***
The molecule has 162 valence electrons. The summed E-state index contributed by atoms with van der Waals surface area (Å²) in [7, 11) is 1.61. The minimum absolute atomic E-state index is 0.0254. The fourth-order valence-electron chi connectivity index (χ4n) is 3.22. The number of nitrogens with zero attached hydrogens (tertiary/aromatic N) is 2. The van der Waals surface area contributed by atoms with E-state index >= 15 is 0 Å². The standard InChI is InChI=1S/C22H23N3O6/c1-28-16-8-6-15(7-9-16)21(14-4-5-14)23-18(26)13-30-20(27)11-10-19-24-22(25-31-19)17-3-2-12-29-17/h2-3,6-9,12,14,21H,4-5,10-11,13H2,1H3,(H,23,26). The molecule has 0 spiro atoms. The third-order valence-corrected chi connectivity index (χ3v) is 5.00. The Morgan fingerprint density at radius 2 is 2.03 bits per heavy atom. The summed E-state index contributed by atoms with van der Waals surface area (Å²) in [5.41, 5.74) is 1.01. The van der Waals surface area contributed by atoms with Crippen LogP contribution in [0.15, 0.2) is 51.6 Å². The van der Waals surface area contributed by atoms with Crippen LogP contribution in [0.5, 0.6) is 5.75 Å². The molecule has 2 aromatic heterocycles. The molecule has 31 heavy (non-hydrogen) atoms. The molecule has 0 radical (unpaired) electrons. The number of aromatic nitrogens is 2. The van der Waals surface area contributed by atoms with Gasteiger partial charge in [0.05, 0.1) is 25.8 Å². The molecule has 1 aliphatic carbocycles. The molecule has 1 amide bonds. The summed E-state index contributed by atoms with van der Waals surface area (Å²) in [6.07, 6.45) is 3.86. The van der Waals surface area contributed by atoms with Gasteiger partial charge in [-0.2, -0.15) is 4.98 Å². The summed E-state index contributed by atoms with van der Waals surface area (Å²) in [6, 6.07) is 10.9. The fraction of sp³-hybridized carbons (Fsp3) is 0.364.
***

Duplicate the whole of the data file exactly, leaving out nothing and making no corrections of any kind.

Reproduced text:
The molecule has 162 valence electrons. The summed E-state index contributed by atoms with van der Waals surface area (Å²) in [7, 11) is 1.61. The minimum absolute atomic E-state index is 0.0254. The fourth-order valence-electron chi connectivity index (χ4n) is 3.22. The number of nitrogens with zero attached hydrogens (tertiary/aromatic N) is 2. The van der Waals surface area contributed by atoms with E-state index >= 15 is 0 Å². The standard InChI is InChI=1S/C22H23N3O6/c1-28-16-8-6-15(7-9-16)21(14-4-5-14)23-18(26)13-30-20(27)11-10-19-24-22(25-31-19)17-3-2-12-29-17/h2-3,6-9,12,14,21H,4-5,10-11,13H2,1H3,(H,23,26). The molecule has 0 spiro atoms. The third-order valence-corrected chi connectivity index (χ3v) is 5.00. The Morgan fingerprint density at radius 2 is 2.03 bits per heavy atom. The summed E-state index contributed by atoms with van der Waals surface area (Å²) in [5.41, 5.74) is 1.01. The van der Waals surface area contributed by atoms with Crippen LogP contribution in [0.15, 0.2) is 51.6 Å². The van der Waals surface area contributed by atoms with Crippen LogP contribution in [0.5, 0.6) is 5.75 Å². The molecule has 2 aromatic heterocycles. The molecule has 31 heavy (non-hydrogen) atoms. The molecule has 0 radical (unpaired) electrons. The number of aromatic nitrogens is 2. The van der Waals surface area contributed by atoms with Gasteiger partial charge in [0.05, 0.1) is 25.8 Å². The molecule has 1 aliphatic carbocycles. The molecule has 1 amide bonds. The summed E-state index contributed by atoms with van der Waals surface area (Å²) in [6.07, 6.45) is 3.86. The van der Waals surface area contributed by atoms with Gasteiger partial charge in [-0.2, -0.15) is 4.98 Å². The summed E-state index contributed by atoms with van der Waals surface area (Å²) in [6, 6.07) is 10.9. The fraction of sp³-hybridized carbons (Fsp3) is 0.364.